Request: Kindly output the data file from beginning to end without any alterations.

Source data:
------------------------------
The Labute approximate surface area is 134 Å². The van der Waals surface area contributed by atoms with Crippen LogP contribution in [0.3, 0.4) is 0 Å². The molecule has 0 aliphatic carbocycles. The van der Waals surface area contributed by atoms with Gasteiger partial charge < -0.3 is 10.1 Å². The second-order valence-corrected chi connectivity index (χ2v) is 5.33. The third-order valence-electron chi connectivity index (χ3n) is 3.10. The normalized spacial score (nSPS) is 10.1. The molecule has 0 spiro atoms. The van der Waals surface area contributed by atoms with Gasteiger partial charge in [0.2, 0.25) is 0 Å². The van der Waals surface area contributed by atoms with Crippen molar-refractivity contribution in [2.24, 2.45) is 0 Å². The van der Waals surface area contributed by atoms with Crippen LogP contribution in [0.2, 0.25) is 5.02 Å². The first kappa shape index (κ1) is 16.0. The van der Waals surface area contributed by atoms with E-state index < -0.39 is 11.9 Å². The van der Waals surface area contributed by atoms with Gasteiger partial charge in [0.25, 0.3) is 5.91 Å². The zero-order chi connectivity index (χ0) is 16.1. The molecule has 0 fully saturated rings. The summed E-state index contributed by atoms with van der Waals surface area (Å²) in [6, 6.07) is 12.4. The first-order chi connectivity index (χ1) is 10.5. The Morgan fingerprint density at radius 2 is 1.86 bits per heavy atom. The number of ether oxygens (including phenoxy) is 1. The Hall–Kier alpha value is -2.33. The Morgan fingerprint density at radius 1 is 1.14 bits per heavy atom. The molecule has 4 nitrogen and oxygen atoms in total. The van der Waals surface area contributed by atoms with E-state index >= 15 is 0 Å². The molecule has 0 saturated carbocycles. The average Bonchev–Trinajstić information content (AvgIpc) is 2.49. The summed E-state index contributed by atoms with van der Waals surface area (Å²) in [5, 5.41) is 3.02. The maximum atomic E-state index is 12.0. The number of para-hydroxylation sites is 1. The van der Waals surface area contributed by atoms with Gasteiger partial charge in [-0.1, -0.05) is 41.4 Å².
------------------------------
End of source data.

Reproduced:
The Labute approximate surface area is 134 Å². The van der Waals surface area contributed by atoms with Crippen LogP contribution in [0.3, 0.4) is 0 Å². The molecule has 0 aliphatic carbocycles. The van der Waals surface area contributed by atoms with Gasteiger partial charge < -0.3 is 10.1 Å². The second-order valence-corrected chi connectivity index (χ2v) is 5.33. The third-order valence-electron chi connectivity index (χ3n) is 3.10. The normalized spacial score (nSPS) is 10.1. The molecule has 0 spiro atoms. The van der Waals surface area contributed by atoms with Gasteiger partial charge in [0.2, 0.25) is 0 Å². The van der Waals surface area contributed by atoms with Crippen molar-refractivity contribution in [2.24, 2.45) is 0 Å². The van der Waals surface area contributed by atoms with Crippen LogP contribution in [0.2, 0.25) is 5.02 Å². The first kappa shape index (κ1) is 16.0. The van der Waals surface area contributed by atoms with E-state index < -0.39 is 11.9 Å². The van der Waals surface area contributed by atoms with Gasteiger partial charge in [0.25, 0.3) is 5.91 Å². The zero-order chi connectivity index (χ0) is 16.1. The molecule has 0 fully saturated rings. The summed E-state index contributed by atoms with van der Waals surface area (Å²) in [6, 6.07) is 12.4. The first-order chi connectivity index (χ1) is 10.5. The Morgan fingerprint density at radius 2 is 1.86 bits per heavy atom. The number of ether oxygens (including phenoxy) is 1. The Hall–Kier alpha value is -2.33. The Morgan fingerprint density at radius 1 is 1.14 bits per heavy atom. The molecule has 4 nitrogen and oxygen atoms in total. The van der Waals surface area contributed by atoms with E-state index >= 15 is 0 Å². The molecule has 0 saturated carbocycles. The average Bonchev–Trinajstić information content (AvgIpc) is 2.49. The summed E-state index contributed by atoms with van der Waals surface area (Å²) in [5, 5.41) is 3.02. The maximum atomic E-state index is 12.0. The number of para-hydroxylation sites is 1. The van der Waals surface area contributed by atoms with Gasteiger partial charge in [-0.1, -0.05) is 41.4 Å².